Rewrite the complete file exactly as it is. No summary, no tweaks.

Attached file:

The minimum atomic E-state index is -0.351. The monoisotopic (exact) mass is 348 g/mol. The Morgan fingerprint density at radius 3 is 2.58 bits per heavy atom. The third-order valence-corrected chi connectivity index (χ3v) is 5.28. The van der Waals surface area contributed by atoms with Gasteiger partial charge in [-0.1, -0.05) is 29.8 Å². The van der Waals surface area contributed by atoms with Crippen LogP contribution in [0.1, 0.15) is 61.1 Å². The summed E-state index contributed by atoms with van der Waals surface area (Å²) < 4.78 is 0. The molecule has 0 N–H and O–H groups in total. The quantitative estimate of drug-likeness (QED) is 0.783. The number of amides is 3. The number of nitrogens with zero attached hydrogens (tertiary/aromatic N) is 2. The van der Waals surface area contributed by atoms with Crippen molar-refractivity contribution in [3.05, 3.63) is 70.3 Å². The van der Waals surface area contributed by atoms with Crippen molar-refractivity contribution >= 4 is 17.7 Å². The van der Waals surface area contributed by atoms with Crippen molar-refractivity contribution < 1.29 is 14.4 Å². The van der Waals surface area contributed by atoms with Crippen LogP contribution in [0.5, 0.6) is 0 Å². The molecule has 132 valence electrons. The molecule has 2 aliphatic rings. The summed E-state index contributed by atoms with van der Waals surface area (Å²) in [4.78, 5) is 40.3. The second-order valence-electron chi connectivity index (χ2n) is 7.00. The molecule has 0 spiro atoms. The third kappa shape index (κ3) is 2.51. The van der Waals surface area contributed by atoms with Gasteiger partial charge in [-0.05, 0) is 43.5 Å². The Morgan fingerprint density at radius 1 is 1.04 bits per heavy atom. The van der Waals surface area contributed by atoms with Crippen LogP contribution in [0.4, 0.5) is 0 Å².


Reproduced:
The minimum atomic E-state index is -0.351. The monoisotopic (exact) mass is 348 g/mol. The Morgan fingerprint density at radius 3 is 2.58 bits per heavy atom. The third-order valence-corrected chi connectivity index (χ3v) is 5.28. The van der Waals surface area contributed by atoms with Gasteiger partial charge in [-0.1, -0.05) is 29.8 Å². The van der Waals surface area contributed by atoms with Crippen LogP contribution in [0.1, 0.15) is 61.1 Å². The summed E-state index contributed by atoms with van der Waals surface area (Å²) < 4.78 is 0. The molecule has 0 N–H and O–H groups in total. The quantitative estimate of drug-likeness (QED) is 0.783. The number of amides is 3. The number of nitrogens with zero attached hydrogens (tertiary/aromatic N) is 2. The van der Waals surface area contributed by atoms with Crippen molar-refractivity contribution in [3.05, 3.63) is 70.3 Å². The van der Waals surface area contributed by atoms with Crippen molar-refractivity contribution >= 4 is 17.7 Å². The van der Waals surface area contributed by atoms with Crippen molar-refractivity contribution < 1.29 is 14.4 Å². The van der Waals surface area contributed by atoms with Crippen LogP contribution in [0.5, 0.6) is 0 Å². The molecule has 132 valence electrons. The molecule has 2 aliphatic rings. The summed E-state index contributed by atoms with van der Waals surface area (Å²) in [4.78, 5) is 40.3. The second-order valence-electron chi connectivity index (χ2n) is 7.00. The molecule has 0 spiro atoms. The third kappa shape index (κ3) is 2.51. The van der Waals surface area contributed by atoms with Gasteiger partial charge in [-0.05, 0) is 43.5 Å². The Morgan fingerprint density at radius 1 is 1.04 bits per heavy atom. The van der Waals surface area contributed by atoms with Crippen LogP contribution in [0.4, 0.5) is 0 Å².